The American Museum & Gardens
Relaunched in 2018 as The American Museum & Gardens, Claverton Manor was opened as a museum in 1961 to showcase the achievements of Americans in the decorative arts and promoting Anglo-American understanding. The permanent collection includes more than two hundred historic American quilts, exceptional pieces of Shaker furniture, Native American objects, and two hundred historical maps of the New World from the twelfth century to the Renaissance The museum is set within extensive grounds, which include a newly designed landscape garden, an arboretum of American trees and expansive views across the Limpley Stoke Valley.
The Edge, University of Bath
The Edge is an arts and creativity hub informed by the context and research of the University of Bath. We encourage and nurture arts/research collaborations, providing a place where artists, audiences, researchers and academics can find new perspectives and fertile ground to showcase new thinking and ideas. Here, mechanical engineers meet sculptors interested in moving structures, architects work with artists to shed new light on the nature of play and how architecture influences it, and artists bring together inventing and engineering expertise to create artworks of scientific complexity. Our year-round programme of exhibitions, performing arts presentations, talks, arts classes, family and community events, provide experiences of educational, emotional and intellectual stimulus, all based around our ethos of bringing together arts, research and adventure. Our focus is on participatory programmes and our belief is that everyone can be creative and contribute.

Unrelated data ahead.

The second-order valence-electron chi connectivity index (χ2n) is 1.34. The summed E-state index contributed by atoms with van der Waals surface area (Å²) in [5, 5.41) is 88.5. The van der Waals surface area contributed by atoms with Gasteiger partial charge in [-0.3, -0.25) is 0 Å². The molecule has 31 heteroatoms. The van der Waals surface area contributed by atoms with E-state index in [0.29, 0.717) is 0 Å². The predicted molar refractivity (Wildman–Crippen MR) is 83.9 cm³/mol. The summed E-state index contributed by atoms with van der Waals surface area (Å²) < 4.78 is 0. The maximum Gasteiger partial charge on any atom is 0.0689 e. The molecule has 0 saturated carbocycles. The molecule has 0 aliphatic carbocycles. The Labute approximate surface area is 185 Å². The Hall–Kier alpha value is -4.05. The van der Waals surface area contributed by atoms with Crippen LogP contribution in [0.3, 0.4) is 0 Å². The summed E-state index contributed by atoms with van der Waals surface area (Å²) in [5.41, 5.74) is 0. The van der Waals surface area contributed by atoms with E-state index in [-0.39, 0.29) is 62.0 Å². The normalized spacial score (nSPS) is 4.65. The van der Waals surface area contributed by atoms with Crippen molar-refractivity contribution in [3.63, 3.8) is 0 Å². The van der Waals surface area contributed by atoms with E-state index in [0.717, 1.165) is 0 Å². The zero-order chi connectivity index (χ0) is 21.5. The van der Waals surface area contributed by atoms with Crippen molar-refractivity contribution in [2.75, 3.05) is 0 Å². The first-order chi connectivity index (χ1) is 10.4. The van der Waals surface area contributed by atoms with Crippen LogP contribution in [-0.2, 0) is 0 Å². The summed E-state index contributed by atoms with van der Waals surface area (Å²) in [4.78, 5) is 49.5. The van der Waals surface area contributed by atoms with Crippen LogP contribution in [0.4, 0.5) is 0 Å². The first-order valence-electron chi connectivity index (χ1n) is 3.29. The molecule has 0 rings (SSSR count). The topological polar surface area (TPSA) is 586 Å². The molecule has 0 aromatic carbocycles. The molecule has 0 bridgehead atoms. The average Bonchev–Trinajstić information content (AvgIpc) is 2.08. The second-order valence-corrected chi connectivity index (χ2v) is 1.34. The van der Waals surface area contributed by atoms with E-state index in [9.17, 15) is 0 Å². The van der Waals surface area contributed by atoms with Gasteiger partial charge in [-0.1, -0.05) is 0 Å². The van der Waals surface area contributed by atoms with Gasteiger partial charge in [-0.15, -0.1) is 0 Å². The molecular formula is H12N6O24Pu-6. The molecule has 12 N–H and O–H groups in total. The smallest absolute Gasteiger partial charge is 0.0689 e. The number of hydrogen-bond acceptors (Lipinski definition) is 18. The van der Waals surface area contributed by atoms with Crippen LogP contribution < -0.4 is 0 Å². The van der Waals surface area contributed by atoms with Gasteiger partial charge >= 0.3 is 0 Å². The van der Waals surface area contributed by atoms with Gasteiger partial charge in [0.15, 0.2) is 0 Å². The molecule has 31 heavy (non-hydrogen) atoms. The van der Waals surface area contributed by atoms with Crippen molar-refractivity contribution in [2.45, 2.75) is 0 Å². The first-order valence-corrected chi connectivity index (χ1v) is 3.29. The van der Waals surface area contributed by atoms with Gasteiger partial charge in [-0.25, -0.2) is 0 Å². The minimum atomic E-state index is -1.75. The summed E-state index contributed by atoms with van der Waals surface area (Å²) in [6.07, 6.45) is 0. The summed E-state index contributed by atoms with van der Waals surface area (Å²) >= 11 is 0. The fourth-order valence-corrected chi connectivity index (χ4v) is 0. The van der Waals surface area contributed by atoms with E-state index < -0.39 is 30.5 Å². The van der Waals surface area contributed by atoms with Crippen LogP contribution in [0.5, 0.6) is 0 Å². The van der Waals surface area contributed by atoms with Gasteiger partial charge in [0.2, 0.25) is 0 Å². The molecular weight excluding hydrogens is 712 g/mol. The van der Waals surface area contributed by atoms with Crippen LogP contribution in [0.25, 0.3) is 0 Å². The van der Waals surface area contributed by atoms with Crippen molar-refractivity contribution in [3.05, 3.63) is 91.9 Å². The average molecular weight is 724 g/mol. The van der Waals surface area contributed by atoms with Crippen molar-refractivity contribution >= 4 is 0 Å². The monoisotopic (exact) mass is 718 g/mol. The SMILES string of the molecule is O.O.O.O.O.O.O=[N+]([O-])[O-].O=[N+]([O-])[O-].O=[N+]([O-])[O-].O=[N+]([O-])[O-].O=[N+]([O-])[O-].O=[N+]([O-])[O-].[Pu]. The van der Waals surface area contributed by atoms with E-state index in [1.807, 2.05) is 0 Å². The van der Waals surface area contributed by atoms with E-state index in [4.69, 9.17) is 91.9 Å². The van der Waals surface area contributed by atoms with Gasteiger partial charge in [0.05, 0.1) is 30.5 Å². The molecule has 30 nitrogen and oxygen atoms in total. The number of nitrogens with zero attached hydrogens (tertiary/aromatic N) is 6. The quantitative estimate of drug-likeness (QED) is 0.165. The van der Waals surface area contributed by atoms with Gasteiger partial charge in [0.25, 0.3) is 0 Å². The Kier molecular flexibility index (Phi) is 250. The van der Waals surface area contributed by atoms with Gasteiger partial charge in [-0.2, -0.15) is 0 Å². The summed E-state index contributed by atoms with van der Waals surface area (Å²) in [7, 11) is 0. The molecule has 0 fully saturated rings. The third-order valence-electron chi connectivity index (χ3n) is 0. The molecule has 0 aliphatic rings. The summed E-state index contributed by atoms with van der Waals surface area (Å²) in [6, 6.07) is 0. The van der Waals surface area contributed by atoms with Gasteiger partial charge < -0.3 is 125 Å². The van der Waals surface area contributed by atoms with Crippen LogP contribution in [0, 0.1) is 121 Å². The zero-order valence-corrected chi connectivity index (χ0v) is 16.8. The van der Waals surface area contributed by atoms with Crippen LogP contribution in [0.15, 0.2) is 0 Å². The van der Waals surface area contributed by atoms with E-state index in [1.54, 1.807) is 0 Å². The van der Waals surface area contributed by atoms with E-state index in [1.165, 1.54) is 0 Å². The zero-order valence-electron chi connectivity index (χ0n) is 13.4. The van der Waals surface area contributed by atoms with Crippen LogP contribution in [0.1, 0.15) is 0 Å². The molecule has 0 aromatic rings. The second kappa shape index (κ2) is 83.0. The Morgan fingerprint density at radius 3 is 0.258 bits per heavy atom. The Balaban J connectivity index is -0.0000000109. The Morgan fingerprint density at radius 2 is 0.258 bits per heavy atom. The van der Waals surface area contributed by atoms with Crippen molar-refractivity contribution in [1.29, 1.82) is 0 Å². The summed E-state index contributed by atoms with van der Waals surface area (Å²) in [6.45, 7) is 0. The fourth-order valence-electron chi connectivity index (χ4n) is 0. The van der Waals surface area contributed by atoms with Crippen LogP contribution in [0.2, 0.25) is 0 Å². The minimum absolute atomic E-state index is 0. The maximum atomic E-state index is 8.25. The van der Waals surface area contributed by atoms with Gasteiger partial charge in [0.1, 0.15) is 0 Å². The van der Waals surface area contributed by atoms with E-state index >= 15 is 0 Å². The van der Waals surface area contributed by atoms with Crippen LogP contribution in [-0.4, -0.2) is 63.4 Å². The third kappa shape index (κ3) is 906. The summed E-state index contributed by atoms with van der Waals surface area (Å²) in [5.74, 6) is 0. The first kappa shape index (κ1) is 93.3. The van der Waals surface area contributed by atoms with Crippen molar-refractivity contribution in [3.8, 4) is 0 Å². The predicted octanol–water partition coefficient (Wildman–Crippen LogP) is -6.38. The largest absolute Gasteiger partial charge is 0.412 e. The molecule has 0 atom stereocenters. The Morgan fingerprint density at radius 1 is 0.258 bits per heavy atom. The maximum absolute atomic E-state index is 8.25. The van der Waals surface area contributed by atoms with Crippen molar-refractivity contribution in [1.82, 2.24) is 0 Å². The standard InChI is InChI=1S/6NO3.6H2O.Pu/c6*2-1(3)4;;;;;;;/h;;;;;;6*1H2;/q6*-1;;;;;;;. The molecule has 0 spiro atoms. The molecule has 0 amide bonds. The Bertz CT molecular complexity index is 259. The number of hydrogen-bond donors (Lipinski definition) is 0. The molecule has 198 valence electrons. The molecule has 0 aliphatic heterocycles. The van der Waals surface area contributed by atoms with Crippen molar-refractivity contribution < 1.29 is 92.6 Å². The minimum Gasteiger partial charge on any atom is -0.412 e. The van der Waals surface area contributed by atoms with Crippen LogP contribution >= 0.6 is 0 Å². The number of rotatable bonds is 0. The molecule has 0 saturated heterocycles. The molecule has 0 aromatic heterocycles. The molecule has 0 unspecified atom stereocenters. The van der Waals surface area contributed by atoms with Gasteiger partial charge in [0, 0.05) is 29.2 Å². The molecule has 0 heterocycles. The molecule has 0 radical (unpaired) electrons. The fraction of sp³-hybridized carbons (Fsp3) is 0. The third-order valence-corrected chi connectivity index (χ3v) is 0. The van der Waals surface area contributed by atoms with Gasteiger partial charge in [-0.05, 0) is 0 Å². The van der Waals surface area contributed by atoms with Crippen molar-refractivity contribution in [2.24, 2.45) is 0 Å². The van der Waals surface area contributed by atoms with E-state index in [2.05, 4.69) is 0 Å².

The National Lottery Community Fund
Almost £88 million of #NationalLottery funding has just been shared between thousands of community projects in England. This money raised by National Lottery players will support over 3,000 good causes that help communities to thrive, by tackling issues such as loneliness and isolation.
St Johns Foundation
Since 1174, St John’s has provided support to the people of Bath and the surrounding area. Today, we work to build resilient communities by supporting people to overcome challenges, improve their lives and live as independently as possible. We do this in a manner of ways. We provide quality almshouse accommodation; we award funding support to individuals and charitable organisations; we engage directly with the local community through our Community Outreach Hubs. www.stjohnsbath.org.uk
For more information, interview and images
Katie Jenkins, the Holburne Museum – firstname.lastname@example.org